Everyone loves chocolate, or at least this assumption would seem evident from the increase in global cocoa production over the past several years. Global production of cocoa beans increased by 13% in the four years following 2008, reaching 4.8 million metric tons in 2012. Alongside production, global demand is sharply increasing as well. One of the main reasons for this is an emerging middle class in China. However, the rate of increase in production may soon slow, as cocoa trees are highly sensitive to changing weather. Heat waves, droughts, and excessive rainfall caused by climate change will likely make it harder for cocoa trees to keep up their current production levels.
Cocoa beans grow best in hot, tropical, climates near the equator. The world’s highest producers of cocoa are found in western Africa, southern Asia, and South America. The Ivory Coast in Africa accounts for 33% of world cocoa production alone. Other big producers include Indonesia, Malaysia, Ghana, Brazil, and Ecuador. Around 85% of all cocoa beans come from small, family-owned farms. Though cocoa beans are grown and harvested in the tropics, European countries play a larger role in the actual processing of the beans into consumer products. The Netherlands, for example, processes 13% of the world’s cocoa. The European Union and the United States are the biggest importers of post-processing chocolate.
Cocoa beans grow in pods on trees, and each of these pods contains anywhere from 20 to 50 beans (for reference, it takes about 400 beans to make one pound of chocolate). Farmers use a long, steel harvester to collect the pods from the trees, then split the pods open using a knife or hammer in order to extract the beans. Cocoa beans are left to ferment for up to a week, which is when they develop their familiar chocolaty flavor. After fermenting and drying, the beans are then processed. During processing, the inside of the bean, known as a “nib,” melts into “cocoa liquor” (which is not alcoholic). Cocoa liquor is the product sent to factories to be made into chocolate candy, cocoa powder, and other favorite consumer products.
The pre-Colombian Mayans were the first people to discover the tasty properties of the cocoa bean. Their method of choice for consuming cocoa was in a highly-prized traditional drink. Cocoa beans quickly became popular among many people groups in South America. When Spanish explorers landed in the Americas in the 1600s, they also grew fond of the drink, and they spread a love for chocolate into Europe, where it became, and has remained, extremely popular. Spaniards planted cocoa trees in their other tropical colonies as well, but global production remained concentrated in South America through the beginning of the Twentieth Century. At that time, West African cacao growers soon took over a larger proportion of the global share of cocoa bean production.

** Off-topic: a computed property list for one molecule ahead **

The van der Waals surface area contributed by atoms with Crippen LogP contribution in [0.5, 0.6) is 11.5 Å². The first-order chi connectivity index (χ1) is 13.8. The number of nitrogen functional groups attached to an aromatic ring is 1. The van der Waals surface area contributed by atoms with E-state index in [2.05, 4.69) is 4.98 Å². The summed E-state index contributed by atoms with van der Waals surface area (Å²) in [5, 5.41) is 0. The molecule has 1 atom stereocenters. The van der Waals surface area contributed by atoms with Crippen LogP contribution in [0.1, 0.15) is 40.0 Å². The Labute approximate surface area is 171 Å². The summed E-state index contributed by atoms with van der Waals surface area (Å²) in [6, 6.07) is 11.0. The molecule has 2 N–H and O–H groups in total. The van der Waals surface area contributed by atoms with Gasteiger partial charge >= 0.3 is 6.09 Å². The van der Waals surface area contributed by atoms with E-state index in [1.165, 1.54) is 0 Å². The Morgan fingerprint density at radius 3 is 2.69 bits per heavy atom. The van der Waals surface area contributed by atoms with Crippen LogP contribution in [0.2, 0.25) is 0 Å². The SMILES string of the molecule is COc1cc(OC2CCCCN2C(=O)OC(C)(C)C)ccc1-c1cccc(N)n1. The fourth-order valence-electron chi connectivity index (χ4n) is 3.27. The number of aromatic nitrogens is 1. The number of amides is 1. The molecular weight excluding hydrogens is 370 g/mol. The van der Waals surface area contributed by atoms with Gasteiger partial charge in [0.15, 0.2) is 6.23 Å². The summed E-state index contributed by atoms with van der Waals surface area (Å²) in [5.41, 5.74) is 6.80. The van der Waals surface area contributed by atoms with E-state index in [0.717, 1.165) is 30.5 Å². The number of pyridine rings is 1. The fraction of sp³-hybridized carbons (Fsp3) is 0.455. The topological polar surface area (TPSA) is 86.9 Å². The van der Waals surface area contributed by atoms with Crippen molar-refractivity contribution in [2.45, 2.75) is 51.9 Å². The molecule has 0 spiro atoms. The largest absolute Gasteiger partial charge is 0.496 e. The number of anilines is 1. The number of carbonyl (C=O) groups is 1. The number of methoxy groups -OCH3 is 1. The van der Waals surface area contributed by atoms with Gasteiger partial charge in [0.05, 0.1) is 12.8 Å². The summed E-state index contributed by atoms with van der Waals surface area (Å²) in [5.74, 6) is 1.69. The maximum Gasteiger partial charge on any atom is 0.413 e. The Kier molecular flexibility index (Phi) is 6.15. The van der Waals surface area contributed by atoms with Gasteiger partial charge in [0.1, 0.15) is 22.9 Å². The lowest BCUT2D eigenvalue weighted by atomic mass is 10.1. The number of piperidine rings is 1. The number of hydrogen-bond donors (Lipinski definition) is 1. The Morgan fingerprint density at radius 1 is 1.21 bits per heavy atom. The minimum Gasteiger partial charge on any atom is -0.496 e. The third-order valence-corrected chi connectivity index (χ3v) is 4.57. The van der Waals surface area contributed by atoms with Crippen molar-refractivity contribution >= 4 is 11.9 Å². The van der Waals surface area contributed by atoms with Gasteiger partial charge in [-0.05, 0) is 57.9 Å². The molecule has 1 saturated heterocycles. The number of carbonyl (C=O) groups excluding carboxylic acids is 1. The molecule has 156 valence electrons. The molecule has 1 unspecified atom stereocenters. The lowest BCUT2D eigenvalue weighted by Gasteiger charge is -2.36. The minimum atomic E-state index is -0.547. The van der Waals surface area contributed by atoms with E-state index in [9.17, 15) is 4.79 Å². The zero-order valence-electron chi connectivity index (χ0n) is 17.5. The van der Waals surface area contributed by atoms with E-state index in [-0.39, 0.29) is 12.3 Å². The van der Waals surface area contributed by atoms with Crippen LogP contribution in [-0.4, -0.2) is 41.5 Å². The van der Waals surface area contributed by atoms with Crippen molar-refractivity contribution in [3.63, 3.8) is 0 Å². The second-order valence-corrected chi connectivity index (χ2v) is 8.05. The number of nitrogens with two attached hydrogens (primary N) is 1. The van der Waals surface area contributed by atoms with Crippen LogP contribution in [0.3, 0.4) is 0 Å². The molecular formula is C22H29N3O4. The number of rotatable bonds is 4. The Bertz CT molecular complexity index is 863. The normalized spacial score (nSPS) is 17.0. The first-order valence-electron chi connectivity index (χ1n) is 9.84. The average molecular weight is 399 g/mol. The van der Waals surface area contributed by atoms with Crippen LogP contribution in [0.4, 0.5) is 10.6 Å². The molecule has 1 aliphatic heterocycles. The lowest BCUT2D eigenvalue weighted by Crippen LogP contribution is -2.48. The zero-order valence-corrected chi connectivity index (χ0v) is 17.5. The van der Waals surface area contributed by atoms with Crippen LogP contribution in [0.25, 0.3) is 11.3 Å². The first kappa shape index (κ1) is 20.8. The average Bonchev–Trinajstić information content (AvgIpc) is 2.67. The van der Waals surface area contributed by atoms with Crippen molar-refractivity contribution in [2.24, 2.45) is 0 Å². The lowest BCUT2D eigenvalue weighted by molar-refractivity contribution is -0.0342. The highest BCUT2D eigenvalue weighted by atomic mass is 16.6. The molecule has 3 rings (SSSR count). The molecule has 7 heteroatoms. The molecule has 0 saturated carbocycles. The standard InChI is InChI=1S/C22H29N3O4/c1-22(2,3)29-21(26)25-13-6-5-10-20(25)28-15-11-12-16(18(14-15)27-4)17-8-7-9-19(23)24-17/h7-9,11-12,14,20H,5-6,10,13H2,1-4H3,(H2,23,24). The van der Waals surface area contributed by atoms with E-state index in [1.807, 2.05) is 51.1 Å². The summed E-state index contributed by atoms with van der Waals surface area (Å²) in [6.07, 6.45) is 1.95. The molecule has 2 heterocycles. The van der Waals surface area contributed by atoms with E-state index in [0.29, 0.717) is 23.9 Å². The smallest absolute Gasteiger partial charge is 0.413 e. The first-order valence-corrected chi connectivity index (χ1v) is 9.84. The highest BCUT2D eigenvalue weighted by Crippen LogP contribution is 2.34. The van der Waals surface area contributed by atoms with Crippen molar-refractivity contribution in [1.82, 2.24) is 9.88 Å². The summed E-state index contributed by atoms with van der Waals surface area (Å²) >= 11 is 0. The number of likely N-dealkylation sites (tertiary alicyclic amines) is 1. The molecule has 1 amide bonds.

Most countries that import cocoa products and beans have quality and sanitary standards, as they do for most other food products. In the United States, beans from certain countries or certain farms are automatically held for inspection, to make sure the beans are not infested with insects or chemicals. For example, Brazilian beans are always inspected. Importers also regulate what kinds of pesticides may be used by supplying growers on their beans. Exporting countries have regulations of their own in order to protect their interests in the industry. For example, the Ivory Coast tightened its regulations of the industry in late 2014, as it restricted production in an effort to keep prices high, and set a guaranteed minimum price as a means to protect its small cacao farmers.
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